A huge, angry stone face looks down on visitors through giant spires of cypress trees at Giusti Garden, a terraced greenscape behind a palace in Verona, Italy. The intimidating mascherone (figurative decoration) was originally designed to breathe fire, probably the only thing that could make it more foreboding.
It was just one of the surprises that 33 gardeners (myself included) found during a tour of one of the finest examples of Italian gardens.
Gently sloping trails led to a grotto at the top of the mascherone. On the way, we saw an array of beautiful plants, some of which I’d never seen before. A hummingbird moth danced from flower to flower, gathering nectar from low-growing blue plumbago that softens the trail’s edges. Pale pink begonias grew wild along an ancient rock wall next to a stone bench amid swaying white windflowers. After the short trek, we were rewarded with stunning views of the main garden path and Verona itself. Shakespeare set three of his plays in the city, including “Romeo and Juliet.” The Giusti family has owned the palace since the 16th century, and the gardens were created in 1580.
We reached the summit at just the right time. The cheerful, high-pitched songs of birds hidden in the thick green foliage joined at noon with those of church bells, creating a lovely symphony. As we worked our way downhill along a winding stone path, we caught another bit of music — the sounds of a piano drifting out the windows of an adjoining school.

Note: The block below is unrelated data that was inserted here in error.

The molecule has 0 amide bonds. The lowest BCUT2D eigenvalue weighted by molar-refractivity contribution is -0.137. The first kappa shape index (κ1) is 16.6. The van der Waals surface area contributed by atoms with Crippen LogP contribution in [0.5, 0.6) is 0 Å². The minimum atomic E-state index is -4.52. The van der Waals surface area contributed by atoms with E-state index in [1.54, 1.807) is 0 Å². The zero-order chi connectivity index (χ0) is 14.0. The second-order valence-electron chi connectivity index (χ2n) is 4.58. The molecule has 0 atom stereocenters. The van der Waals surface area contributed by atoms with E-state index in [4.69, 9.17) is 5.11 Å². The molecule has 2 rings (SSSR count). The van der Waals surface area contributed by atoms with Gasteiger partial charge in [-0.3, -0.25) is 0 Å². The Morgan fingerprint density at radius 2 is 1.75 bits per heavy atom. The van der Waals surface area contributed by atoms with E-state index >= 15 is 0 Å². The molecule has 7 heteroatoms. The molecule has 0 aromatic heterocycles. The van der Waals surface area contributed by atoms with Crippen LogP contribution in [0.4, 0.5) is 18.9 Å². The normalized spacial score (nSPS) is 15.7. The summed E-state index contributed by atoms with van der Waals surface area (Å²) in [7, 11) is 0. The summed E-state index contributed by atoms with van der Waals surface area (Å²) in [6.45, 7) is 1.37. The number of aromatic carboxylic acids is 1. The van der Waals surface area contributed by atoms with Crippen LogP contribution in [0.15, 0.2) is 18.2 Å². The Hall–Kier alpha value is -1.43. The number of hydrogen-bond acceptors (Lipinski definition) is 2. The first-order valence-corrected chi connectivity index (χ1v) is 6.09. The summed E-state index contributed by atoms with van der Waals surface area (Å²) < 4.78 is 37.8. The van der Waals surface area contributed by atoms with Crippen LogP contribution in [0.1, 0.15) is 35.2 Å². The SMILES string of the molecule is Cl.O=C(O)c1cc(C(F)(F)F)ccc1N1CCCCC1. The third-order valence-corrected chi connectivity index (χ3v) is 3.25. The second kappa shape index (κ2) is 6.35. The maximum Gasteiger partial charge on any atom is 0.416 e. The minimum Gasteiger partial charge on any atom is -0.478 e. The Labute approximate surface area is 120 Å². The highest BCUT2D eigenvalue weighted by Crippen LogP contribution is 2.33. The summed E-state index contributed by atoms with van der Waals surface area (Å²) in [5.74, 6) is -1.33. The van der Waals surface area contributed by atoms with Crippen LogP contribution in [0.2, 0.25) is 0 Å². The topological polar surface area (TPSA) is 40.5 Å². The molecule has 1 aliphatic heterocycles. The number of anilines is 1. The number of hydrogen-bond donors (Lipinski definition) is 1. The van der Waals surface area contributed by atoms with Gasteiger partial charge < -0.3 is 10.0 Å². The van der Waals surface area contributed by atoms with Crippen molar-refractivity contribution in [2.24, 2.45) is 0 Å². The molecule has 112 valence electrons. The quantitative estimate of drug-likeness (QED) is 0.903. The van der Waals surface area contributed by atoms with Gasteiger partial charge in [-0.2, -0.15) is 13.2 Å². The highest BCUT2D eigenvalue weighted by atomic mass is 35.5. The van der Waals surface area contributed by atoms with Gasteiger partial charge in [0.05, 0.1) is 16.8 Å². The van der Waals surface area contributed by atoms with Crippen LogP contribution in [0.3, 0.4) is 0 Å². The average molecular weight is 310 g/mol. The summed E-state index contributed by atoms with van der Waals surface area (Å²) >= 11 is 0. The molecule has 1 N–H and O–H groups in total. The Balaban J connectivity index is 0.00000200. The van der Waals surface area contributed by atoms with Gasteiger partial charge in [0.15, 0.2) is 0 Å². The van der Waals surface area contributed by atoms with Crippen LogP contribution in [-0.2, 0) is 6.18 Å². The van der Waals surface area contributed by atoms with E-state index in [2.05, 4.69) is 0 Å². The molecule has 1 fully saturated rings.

I adore the way many European gardeners embrace weeds, letting them bloom in the right spots. Tiny flowers of wild yellow mustard were the perfect foil for the blue blossoms of the plumbago. In a formal garden, the mustard flowers would have been eliminated because they aren’t a cultivated species.
Our descent offered yet another view of the center garden. Cypress trees reached for the sky, creating axis points for the long paths. Neatly trimmed topiary, a maze, and huge planted containers were on display — all typical parts of great Italian gardens, but still striking. We could get a close look at the many statues or take a seat and listen to the cascading water of the fountains.
As we kept walking, we were greeted with another surprise: a long line of clay pots filled with lantana blooms in many colors, perched single-file on a weathered rock wall. The simple beauty of the presentation was spellbinding. The fact that some of the pots were cracked only added to the effect.
As our tour ended, I looked over to see common orange lantana mingling with statuesque white anemone that danced in the breeze. Behind them, pink hibiscus swayed in consort.
This combination embodied the feeling of this place — chaos and order living together.